Depressive symptoms in cancer patients and healthy controls: differences and similarities
AbstractLiterature on depressive symptoms prevalence among cancer patients is diverse. Several studies report higher levels compared to healthy controls, whereas others report only minimal differences or even similar levels. This diversity may be explained by the complex construct of depression and associated psychosocial factors. Instead of merely focusing on prevalence, it may be beneficial to investigate if depression among cancer patients is caused by similar mechanisms compared to healthy individuals. This way, psychological treatment can be more tailored. 249 curative treated patients were matched to 249 healthy controls on age, gender and education. Both samples received questionnaires, measuring depressive symptoms (CES-D), positive and negative affect, stress and coping. Conducted analyses involved t-tests for means and regression analyses for predictors. Patients scored higher on depressive symptoms (p=0.002) compared to healthy controls, with a prevalence of 21.7% and for healthy controls 12.6% (p=0.008). Positive (p=0.024) and negative affect (p=0.018) were significantly higher among cancer patients. Highest positive affect was reported by non-depressed cancer patients. Predictors of depressive symptoms including stress and coping were comparable between the groups. Higher levels of depressive symptoms were found among cancer patients compared to healthy controls, but predictors were comparable, with the exception of positive affect. This suggests that not diagnosis of cancer is indicative for depressed mood, but more the impact and coping with the disease. Future research may investigate the relationship between depressive symptoms and positive affect, with respect to a potential role of positive affect as a buffer for depressive symptoms in this population.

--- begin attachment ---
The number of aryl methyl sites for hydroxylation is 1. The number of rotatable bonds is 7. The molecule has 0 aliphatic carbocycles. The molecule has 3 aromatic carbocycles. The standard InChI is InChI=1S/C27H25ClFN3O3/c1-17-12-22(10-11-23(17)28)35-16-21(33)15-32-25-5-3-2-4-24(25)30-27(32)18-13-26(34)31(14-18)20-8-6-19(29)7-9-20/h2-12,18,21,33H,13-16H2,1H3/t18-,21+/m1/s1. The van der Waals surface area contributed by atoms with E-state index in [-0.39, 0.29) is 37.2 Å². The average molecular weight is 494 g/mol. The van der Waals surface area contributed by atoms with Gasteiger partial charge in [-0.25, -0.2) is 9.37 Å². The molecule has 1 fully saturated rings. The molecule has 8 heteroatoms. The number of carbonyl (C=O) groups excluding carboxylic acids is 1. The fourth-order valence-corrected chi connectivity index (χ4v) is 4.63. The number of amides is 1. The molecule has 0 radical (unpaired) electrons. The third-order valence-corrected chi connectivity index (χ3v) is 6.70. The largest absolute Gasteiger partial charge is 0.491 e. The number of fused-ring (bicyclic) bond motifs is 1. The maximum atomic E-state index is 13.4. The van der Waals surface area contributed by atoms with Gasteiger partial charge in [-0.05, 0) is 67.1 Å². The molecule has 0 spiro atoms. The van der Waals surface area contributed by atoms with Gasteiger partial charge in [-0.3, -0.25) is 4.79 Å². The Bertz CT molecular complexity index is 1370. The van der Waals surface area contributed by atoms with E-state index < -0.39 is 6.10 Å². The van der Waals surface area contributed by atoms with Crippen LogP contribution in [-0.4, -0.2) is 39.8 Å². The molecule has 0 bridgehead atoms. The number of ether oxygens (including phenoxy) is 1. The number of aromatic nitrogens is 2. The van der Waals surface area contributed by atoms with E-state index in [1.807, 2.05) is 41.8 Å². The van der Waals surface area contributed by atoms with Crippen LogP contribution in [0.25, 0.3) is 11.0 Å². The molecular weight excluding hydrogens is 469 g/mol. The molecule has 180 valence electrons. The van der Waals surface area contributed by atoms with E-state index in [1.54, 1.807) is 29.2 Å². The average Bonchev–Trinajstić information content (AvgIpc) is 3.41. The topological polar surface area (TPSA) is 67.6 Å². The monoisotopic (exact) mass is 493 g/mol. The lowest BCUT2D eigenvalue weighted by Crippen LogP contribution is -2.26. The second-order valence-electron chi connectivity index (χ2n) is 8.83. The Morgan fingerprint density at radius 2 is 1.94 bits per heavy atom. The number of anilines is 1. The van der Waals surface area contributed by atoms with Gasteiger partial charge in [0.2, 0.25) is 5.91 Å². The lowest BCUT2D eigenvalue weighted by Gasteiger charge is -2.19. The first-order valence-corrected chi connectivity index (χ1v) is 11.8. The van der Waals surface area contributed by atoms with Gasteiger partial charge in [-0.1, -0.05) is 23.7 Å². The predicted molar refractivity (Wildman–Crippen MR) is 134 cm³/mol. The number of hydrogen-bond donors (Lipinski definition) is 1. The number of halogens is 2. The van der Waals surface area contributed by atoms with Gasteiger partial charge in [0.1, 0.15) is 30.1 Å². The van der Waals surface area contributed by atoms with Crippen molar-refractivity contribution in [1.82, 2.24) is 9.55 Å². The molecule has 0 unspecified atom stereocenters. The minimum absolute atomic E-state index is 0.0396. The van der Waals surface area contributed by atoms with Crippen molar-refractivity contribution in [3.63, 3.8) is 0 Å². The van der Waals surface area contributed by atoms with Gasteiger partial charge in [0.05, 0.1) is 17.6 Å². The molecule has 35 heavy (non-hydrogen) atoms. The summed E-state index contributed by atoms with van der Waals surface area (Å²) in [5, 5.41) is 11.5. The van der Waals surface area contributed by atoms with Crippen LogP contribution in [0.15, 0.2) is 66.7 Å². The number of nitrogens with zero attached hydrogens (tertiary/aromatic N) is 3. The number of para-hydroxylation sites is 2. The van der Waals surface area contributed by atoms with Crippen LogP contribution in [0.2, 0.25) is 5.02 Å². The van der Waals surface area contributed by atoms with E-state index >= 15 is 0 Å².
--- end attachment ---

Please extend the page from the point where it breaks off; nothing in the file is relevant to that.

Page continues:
Copyright (c) 2017 L. van der Donk, A. Tovote, R. Sanderman, P. Emmelkamp, M. Schroevers, J. Fleer
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